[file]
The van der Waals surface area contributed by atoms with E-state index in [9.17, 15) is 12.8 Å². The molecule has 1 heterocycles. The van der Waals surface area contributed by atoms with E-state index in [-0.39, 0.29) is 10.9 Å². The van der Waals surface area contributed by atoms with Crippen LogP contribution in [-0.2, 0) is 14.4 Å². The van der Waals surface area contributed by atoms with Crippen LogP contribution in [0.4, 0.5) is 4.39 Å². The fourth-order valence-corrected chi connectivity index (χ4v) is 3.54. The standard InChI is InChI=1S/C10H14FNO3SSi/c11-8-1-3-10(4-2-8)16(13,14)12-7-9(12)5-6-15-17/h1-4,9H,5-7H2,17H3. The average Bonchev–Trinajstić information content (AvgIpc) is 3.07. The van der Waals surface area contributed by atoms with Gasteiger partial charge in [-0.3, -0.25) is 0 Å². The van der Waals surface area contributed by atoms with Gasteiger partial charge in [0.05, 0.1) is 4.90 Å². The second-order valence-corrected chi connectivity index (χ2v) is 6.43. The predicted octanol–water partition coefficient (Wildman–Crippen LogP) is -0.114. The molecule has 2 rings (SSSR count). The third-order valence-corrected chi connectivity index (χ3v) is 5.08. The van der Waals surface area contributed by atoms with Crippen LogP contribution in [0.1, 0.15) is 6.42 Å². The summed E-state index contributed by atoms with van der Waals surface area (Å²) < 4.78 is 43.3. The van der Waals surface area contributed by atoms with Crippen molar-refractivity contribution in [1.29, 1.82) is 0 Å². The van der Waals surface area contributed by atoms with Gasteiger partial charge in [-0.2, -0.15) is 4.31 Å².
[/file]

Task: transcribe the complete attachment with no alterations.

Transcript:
The van der Waals surface area contributed by atoms with E-state index in [9.17, 15) is 12.8 Å². The molecule has 1 heterocycles. The van der Waals surface area contributed by atoms with E-state index in [-0.39, 0.29) is 10.9 Å². The van der Waals surface area contributed by atoms with Crippen LogP contribution in [-0.2, 0) is 14.4 Å². The van der Waals surface area contributed by atoms with Crippen LogP contribution in [0.4, 0.5) is 4.39 Å². The fourth-order valence-corrected chi connectivity index (χ4v) is 3.54. The standard InChI is InChI=1S/C10H14FNO3SSi/c11-8-1-3-10(4-2-8)16(13,14)12-7-9(12)5-6-15-17/h1-4,9H,5-7H2,17H3. The average Bonchev–Trinajstić information content (AvgIpc) is 3.07. The van der Waals surface area contributed by atoms with Gasteiger partial charge in [-0.3, -0.25) is 0 Å². The van der Waals surface area contributed by atoms with Gasteiger partial charge in [0.05, 0.1) is 4.90 Å². The second-order valence-corrected chi connectivity index (χ2v) is 6.43. The predicted octanol–water partition coefficient (Wildman–Crippen LogP) is -0.114. The molecule has 2 rings (SSSR count). The third-order valence-corrected chi connectivity index (χ3v) is 5.08. The van der Waals surface area contributed by atoms with Crippen LogP contribution in [0.1, 0.15) is 6.42 Å². The summed E-state index contributed by atoms with van der Waals surface area (Å²) < 4.78 is 43.3. The van der Waals surface area contributed by atoms with Crippen molar-refractivity contribution in [1.29, 1.82) is 0 Å². The van der Waals surface area contributed by atoms with Gasteiger partial charge in [-0.2, -0.15) is 4.31 Å².